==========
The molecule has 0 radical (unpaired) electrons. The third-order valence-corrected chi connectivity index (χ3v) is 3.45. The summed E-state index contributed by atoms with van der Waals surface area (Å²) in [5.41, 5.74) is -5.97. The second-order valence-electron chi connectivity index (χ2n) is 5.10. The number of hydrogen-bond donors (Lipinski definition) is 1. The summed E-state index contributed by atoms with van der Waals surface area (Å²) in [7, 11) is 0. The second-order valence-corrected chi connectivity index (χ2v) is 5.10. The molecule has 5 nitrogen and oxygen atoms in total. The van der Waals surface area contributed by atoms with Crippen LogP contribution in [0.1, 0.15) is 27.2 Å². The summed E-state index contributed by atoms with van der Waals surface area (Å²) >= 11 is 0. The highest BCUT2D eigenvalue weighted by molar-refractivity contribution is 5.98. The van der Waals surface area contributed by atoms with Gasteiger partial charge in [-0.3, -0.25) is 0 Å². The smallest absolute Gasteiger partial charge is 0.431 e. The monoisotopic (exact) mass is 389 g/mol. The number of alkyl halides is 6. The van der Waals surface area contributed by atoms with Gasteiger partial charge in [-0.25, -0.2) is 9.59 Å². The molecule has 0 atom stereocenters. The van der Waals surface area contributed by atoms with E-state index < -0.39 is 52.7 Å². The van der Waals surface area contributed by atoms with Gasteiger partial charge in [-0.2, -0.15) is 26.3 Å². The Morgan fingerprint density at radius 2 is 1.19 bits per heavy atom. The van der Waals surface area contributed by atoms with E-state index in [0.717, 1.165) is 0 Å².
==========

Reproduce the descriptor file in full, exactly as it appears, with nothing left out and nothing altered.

The molecule has 0 radical (unpaired) electrons. The third-order valence-corrected chi connectivity index (χ3v) is 3.45. The summed E-state index contributed by atoms with van der Waals surface area (Å²) in [5.41, 5.74) is -5.97. The second-order valence-electron chi connectivity index (χ2n) is 5.10. The number of hydrogen-bond donors (Lipinski definition) is 1. The summed E-state index contributed by atoms with van der Waals surface area (Å²) in [7, 11) is 0. The second-order valence-corrected chi connectivity index (χ2v) is 5.10. The molecule has 5 nitrogen and oxygen atoms in total. The van der Waals surface area contributed by atoms with Crippen LogP contribution in [0.1, 0.15) is 27.2 Å². The summed E-state index contributed by atoms with van der Waals surface area (Å²) >= 11 is 0. The highest BCUT2D eigenvalue weighted by molar-refractivity contribution is 5.98. The van der Waals surface area contributed by atoms with Gasteiger partial charge in [-0.3, -0.25) is 0 Å². The smallest absolute Gasteiger partial charge is 0.431 e. The monoisotopic (exact) mass is 389 g/mol. The number of alkyl halides is 6. The van der Waals surface area contributed by atoms with Gasteiger partial charge in [-0.25, -0.2) is 9.59 Å². The molecule has 0 atom stereocenters. The van der Waals surface area contributed by atoms with E-state index < -0.39 is 52.7 Å². The van der Waals surface area contributed by atoms with Gasteiger partial charge in [-0.2, -0.15) is 26.3 Å². The Morgan fingerprint density at radius 2 is 1.19 bits per heavy atom. The van der Waals surface area contributed by atoms with E-state index in [0.717, 1.165) is 0 Å².